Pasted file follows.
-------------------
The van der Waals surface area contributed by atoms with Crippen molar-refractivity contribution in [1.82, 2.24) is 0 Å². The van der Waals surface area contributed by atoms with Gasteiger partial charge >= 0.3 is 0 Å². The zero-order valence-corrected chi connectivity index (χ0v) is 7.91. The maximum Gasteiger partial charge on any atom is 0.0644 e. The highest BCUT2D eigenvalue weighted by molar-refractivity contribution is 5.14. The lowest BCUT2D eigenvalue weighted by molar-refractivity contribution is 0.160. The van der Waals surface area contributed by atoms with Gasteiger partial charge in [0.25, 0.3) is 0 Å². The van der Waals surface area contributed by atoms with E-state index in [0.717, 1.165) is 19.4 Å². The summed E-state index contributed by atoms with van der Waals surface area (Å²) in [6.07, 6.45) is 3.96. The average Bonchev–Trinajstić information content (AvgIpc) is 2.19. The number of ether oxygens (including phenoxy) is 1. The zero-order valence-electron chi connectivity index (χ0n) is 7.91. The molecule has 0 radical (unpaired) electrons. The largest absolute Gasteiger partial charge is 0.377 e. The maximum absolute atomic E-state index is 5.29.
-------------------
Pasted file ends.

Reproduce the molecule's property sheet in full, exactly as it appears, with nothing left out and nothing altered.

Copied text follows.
The van der Waals surface area contributed by atoms with Crippen molar-refractivity contribution in [1.82, 2.24) is 0 Å². The van der Waals surface area contributed by atoms with Gasteiger partial charge >= 0.3 is 0 Å². The zero-order valence-corrected chi connectivity index (χ0v) is 7.91. The maximum Gasteiger partial charge on any atom is 0.0644 e. The highest BCUT2D eigenvalue weighted by molar-refractivity contribution is 5.14. The lowest BCUT2D eigenvalue weighted by molar-refractivity contribution is 0.160. The van der Waals surface area contributed by atoms with Gasteiger partial charge in [0.25, 0.3) is 0 Å². The van der Waals surface area contributed by atoms with E-state index in [0.717, 1.165) is 19.4 Å². The summed E-state index contributed by atoms with van der Waals surface area (Å²) in [6.07, 6.45) is 3.96. The average Bonchev–Trinajstić information content (AvgIpc) is 2.19. The number of ether oxygens (including phenoxy) is 1. The zero-order valence-electron chi connectivity index (χ0n) is 7.91. The molecule has 0 radical (unpaired) electrons. The largest absolute Gasteiger partial charge is 0.377 e. The maximum absolute atomic E-state index is 5.29.